After that, there was no avoiding the scary hat pattern. Especially as Kim and I, during the pub quiz on Tuesday (in which we spent most of our time chatting about knitting, and no time at all thinking about what the nearest capital city to the equator is (Quito in Ecuador apparently), which is why we came 12th), decided that we missed knitting lessons terribly, so set up our own group, called Knighton Knitters.

Eventually we will be meeting in the pub. For now, given that it is basically me and Kim, we are using our houses. The inaugural meeting was at my house, this evening. Both girls joined in, and my mum came with my friend Nicki. They’re splitters from the Earl Shilton Stitchers, but were happy to swell the ranks when they heard Tallulah had made her first ever solo Victoria sponge and it was a bit of alright. Oscar and Jason hid in the man cave being manly. It was all too much for them.

I tackled the scary hat this evening. It did not go well.

I managed to cast on successfully, but after that it all went a bit pear shaped. Possibly quite literally, had I carried on knitting. As it was, I unpicked it six times before I felt reasonably happy with what I had done. Everyone had gone home by the time I unpicked it for the fourth time. It would help if I were wise enough to know a) where I was going wrong before it was too late, and b) how to fix it without undoing all the knitting. I am reasonably good at unpicking things that are straightforward knitting, but anything more complex and I tend to either drop gallons of stitches, or have no idea which way to put the bloody things back on the needle, so that everything I knit from that point onwards comes out back to front.

I have done a great deal of swearing this evening, but it has been creative swearing, and by midnight I had wrestled ten centimetres of recognisable knitting out of my recalcitrant fingers/needles. Eventually, by next July, it may be an actual hat.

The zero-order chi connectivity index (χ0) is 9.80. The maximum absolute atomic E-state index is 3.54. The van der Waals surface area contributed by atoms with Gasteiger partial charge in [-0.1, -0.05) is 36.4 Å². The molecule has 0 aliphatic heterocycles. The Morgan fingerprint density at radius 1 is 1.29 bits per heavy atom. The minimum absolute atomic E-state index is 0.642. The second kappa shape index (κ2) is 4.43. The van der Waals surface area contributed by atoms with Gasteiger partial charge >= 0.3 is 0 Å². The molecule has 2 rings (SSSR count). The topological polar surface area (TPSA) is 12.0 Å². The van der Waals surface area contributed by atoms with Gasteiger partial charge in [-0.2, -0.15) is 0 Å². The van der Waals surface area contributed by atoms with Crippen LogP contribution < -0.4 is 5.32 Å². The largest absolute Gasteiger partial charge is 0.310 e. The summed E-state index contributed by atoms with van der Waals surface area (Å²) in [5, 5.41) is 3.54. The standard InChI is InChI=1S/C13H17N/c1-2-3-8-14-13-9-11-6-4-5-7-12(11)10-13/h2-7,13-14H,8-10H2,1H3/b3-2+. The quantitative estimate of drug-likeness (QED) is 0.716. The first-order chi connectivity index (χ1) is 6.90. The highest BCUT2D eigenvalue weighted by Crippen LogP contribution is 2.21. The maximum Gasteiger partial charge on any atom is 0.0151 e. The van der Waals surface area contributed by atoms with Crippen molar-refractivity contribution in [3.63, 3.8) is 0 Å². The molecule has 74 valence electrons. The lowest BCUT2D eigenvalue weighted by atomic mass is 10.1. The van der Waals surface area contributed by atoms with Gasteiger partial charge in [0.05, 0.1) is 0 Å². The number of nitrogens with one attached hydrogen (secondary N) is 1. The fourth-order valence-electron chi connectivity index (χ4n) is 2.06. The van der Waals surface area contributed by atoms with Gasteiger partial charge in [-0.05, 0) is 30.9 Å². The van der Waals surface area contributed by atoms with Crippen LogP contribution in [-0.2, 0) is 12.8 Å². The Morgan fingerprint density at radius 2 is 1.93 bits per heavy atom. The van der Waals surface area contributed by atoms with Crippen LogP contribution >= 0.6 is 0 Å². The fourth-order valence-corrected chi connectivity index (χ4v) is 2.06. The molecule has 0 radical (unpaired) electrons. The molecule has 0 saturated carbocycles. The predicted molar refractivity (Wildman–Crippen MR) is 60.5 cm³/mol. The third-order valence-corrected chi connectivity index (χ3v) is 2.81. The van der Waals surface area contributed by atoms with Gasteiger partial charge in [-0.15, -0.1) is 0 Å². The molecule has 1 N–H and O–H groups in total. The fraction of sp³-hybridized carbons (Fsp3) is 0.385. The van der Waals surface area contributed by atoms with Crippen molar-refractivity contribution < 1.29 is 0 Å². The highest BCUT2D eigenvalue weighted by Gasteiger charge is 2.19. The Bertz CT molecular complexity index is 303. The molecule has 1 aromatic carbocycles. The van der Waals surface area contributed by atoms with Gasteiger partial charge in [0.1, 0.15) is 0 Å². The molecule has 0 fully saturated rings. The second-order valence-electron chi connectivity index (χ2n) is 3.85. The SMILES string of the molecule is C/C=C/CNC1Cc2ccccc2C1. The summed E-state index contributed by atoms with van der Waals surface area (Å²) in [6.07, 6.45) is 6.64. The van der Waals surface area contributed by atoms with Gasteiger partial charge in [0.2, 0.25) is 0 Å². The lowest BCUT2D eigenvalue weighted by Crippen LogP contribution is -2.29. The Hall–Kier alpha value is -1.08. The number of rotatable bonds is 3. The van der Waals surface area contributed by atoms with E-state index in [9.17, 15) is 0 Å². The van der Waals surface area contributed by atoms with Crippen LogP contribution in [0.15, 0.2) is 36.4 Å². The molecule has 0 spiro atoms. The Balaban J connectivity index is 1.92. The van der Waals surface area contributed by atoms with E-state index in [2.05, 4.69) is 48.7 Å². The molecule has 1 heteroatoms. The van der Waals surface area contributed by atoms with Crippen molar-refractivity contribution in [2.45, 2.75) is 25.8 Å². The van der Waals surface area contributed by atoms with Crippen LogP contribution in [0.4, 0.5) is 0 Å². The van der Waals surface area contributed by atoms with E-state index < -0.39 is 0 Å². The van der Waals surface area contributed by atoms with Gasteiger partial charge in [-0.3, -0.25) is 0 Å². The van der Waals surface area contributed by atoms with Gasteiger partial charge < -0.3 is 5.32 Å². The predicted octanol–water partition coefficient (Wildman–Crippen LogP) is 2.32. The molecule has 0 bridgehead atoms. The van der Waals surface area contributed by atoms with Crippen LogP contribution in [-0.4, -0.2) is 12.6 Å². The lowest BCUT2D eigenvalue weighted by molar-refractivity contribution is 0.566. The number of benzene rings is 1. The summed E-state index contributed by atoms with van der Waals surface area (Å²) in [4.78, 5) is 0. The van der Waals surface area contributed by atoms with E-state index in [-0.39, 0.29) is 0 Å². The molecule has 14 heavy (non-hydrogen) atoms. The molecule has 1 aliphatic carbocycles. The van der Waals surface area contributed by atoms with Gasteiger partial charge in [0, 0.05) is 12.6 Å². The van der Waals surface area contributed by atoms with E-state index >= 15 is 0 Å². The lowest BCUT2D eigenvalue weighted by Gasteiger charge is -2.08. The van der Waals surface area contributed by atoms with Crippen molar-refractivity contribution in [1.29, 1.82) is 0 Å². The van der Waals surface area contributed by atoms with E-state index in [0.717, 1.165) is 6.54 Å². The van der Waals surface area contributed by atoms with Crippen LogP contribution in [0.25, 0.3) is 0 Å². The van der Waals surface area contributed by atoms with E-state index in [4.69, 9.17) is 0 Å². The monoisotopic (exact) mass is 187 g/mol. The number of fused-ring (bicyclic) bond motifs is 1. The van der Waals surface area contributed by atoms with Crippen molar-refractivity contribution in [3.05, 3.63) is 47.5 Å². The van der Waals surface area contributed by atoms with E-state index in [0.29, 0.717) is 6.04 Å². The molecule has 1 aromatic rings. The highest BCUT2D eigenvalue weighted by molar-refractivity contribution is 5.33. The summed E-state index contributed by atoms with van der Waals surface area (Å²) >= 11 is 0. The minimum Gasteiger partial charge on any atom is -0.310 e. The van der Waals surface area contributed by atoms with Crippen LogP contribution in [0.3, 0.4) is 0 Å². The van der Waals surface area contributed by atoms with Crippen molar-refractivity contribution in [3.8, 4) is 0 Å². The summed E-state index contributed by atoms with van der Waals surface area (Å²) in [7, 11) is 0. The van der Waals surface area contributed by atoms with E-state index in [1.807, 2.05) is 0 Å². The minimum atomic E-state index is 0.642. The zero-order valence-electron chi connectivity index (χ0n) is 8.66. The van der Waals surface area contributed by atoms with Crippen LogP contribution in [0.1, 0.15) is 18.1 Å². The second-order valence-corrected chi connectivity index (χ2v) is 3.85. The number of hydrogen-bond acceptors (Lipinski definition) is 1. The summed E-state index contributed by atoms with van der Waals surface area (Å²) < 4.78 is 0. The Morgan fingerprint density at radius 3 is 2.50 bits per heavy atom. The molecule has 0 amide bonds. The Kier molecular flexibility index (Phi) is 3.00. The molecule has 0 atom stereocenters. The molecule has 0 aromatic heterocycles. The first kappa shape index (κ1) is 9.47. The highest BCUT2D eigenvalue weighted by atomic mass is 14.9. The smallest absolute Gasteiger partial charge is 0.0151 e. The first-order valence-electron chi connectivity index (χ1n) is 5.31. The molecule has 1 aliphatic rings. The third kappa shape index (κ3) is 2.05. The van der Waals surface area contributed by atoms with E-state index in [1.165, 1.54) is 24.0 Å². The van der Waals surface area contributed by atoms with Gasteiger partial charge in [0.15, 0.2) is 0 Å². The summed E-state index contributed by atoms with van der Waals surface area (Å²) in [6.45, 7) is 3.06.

Or not.

6 responses to “Knighton Knitters Unite

  1. Hmmm, will go through my pattern collection and find you some simple hats that can be knitted on a mere two needles. And, even though it may offend your laissez faire or anarchist tendencies, you may find using the appropriate size needles to yarn will be better for both tension and texture. Particularly with small items 🙂

    In the meantime – hurrah for the Knighton Knitters, long may they reign over mountains of wondrous yarn.

    xox

    • Thank you Sharon. I am thinking of doing at least one pattern with the right needles and yarn just to see what happens! Didn’t get any knitting done in London, too busy. But aiming to rectify that this week. x

  2. Am SO IMPRESSED by your mittens…..they have different colours and everything! go Katy. x

    • Libby, the brilliant thing is that this newfangled wool has all those colours already in the yarn and so you look like a ninja knitter but actually it’s the yarn doing all the work. It’s utterly brilliant. x

  3. Well done for completing two pairs of mittens. As for undoing rows of knitting, look on youTube for ways of using a ‘lifeline’, it will save you a great deal of angst.

  4. Toffeeapple
    Thank you. I will look. x